Welcome to Jurassic Park. Few lines immediately evoke a musical memory such as those four words and I imagine your head is instinctively recalling Richard Attenborough’s gentle brogue, the image of a gigantic Brachiosaur stampeding across fields, and John Williams’ reverential theme calling out in emotional celebration. It’s the closest thing any of us have ever come to seeing a real life dinosaur and that moment sticks in our mind, not least because of the music. So as dinosaurs are back in vogue and we’re returning to Isla Nublar this year with Jurassic World, it’s the perfect time to take a look back at the cacophony of the cretaceous. Hold on to your butts.
Jurassic Park was hardly the first score to tackle dinosaurs, indeed Max Steiner’s King Kong – considered to be the grandfather of traditional film scores – had dinos aplenty. The dinosaurs in Kong were antagonists, first to the sailors on the island but also to the character of Kong himself. Given big lumbering and threatening tones, this set the musical template for when Hollywood used them as the heavies for films from The Beast From 20,000 Fathoms to The Valley of Gwangi. But while Spielberg’s picture certainly identified them as vicious and terrifying creatures, they were also a source of wonder, giving the audience an emotional connection to them that showed that while they were to be feared, they were also to be respected. The true villains in Jurassic Park are Dennis Nedry and John Hammond; the dinosaurs are just caught up in human greed and the morality of science.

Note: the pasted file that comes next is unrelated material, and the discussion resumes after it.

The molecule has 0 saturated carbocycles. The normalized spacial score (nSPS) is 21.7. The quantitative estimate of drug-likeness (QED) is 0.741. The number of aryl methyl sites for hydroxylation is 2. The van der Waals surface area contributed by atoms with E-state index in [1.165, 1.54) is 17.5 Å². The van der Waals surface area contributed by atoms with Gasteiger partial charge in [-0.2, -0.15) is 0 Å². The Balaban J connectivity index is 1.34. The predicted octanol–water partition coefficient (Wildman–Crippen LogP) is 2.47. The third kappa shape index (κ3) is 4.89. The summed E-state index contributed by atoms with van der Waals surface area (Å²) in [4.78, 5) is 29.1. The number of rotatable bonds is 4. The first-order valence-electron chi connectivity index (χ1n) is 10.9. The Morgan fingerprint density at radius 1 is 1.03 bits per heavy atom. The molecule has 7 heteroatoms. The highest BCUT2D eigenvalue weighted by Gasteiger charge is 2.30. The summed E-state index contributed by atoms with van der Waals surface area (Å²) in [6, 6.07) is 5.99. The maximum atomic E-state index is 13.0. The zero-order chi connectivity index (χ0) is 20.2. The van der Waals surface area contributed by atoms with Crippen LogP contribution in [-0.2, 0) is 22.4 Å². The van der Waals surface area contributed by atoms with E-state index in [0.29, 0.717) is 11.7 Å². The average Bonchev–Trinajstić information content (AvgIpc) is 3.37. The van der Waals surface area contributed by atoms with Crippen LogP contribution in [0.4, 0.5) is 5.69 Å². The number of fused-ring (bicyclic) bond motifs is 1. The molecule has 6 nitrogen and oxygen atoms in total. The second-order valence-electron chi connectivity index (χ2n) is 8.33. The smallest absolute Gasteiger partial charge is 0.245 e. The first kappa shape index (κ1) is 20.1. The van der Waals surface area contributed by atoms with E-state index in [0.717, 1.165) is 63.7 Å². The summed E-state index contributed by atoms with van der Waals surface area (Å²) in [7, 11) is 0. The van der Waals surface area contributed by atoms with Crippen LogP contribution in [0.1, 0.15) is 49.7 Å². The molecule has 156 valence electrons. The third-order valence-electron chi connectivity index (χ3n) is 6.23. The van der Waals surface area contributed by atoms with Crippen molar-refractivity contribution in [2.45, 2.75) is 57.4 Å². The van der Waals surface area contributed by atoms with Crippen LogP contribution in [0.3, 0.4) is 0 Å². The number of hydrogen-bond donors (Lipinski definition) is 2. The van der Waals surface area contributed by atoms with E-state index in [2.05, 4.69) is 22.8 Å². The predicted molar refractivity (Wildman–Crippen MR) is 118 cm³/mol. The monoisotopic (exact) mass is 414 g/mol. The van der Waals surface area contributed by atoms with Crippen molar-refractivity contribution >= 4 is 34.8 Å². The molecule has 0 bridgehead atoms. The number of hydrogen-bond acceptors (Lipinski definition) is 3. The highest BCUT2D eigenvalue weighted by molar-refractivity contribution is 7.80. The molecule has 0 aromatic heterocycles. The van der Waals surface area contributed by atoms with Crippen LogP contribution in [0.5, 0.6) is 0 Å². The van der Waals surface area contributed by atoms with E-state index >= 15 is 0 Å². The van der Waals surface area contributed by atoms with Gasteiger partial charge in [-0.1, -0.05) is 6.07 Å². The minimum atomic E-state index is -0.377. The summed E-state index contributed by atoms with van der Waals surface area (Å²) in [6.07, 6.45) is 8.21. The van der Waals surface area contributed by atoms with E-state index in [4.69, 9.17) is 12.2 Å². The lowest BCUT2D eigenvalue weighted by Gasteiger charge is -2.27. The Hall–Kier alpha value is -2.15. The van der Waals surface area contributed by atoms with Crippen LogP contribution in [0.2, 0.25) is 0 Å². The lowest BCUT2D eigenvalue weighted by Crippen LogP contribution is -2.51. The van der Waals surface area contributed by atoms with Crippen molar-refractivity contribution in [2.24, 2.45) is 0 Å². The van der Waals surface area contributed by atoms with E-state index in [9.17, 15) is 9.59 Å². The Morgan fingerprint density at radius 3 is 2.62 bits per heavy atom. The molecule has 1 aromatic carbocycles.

Of course, this doesn’t mean it’s all sunshine and lollipops. The velociraptors are definitely positioned as actively aggressive, as opposed to the T-Rex which is much more of an animal breaking loose and doing what it does with all the subtlety of a Michael Bay film. And as such Williams scores the raptors with real menace, but the rest of the dinosaurs are treated with reverence, hence that gentle main theme. Other material, such as ‘My Friend The Brachiosaur’, posits the reptiles as harmless animals that can have a relationship with humans that doesn’t result in one of the opposing sides dying.